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Hoffmann, R. A wiki for the life sciences where authorship matters. Nature Genetics (2008)

Osteoprotegerin deficiency and juvenile Paget's disease.

BACKGROUND: Juvenile Paget's disease, an autosomal recessive osteopathy, is characterized by rapidly remodeling woven bone, osteopenia, fractures, and progressive skeletal deformity. The molecular basis is not known. Osteoprotegerin deficiency could explain juvenile Paget's disease because osteoprotegerin suppresses bone turnover by functioning as a decoy receptor for osteoclast differentiation factor (also called RANK ligand). METHODS: We evaluated two apparently unrelated Navajo patients with juvenile Paget's disease for defects in the gene encoding osteoprotegerin (TNFRSF11B) using polymerase-chain-reaction (PCR) amplification followed by direct sequencing and Southern blotting of genomic DNA. Genetic markers near TNFRSF11B were evaluated by both a PCR method that involved sequence-tagged site-content mapping of a deletion of TNFRSF11B and PCR spanning the DNA break points. RESULTS: Both patients had a homozygous deletion of TNFRSF11B, with identical break points, on chromosome 8q24. 2. The defect spans approximately 100 kb, but neighboring genes are intact. We found that serum levels of osteoprotegerin and soluble osteoclast differentiation factor were undetectable and markedly increased, respectively. CONCLUSIONS: Juvenile Paget's disease can result from osteoprotegerin deficiency caused by homozygous deletion of TNFRSF11B.[1]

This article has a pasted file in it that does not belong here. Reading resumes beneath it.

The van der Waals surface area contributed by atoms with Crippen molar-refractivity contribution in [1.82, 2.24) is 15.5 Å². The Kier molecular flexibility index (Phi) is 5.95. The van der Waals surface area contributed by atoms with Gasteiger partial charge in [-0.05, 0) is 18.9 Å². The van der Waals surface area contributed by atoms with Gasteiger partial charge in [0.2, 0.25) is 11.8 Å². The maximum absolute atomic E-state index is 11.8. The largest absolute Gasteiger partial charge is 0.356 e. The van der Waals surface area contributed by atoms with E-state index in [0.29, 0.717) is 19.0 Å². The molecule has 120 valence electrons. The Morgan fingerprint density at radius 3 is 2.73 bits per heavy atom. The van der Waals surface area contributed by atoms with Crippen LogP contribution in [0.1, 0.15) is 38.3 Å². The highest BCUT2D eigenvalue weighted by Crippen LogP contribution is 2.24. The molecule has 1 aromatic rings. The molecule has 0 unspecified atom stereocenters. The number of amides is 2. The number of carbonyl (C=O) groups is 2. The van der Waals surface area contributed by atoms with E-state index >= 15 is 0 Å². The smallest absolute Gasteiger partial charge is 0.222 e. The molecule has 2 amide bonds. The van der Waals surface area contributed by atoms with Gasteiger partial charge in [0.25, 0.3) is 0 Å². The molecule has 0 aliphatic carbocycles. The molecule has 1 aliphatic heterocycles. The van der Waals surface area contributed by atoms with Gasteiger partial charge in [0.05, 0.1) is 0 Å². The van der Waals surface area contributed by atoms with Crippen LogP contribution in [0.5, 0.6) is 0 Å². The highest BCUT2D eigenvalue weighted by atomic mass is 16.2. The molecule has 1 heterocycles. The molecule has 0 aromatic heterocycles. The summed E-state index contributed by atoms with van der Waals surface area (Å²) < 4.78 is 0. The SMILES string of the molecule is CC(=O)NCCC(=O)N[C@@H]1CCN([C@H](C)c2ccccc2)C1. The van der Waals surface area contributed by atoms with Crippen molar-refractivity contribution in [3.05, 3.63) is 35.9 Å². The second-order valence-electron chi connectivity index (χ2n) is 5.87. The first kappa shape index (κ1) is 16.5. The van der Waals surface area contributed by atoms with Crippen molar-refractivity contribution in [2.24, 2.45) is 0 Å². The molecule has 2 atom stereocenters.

1. Osteoprotegerin deficiency and juvenile Paget's disease. Whyte, M.P., Obrecht, S.E., Finnegan, P.M., Jones, J.L., Podgornik, M.N., McAlister, W.H., Mumm, S. N. Engl. J. Med. (2002) [Pubmed]
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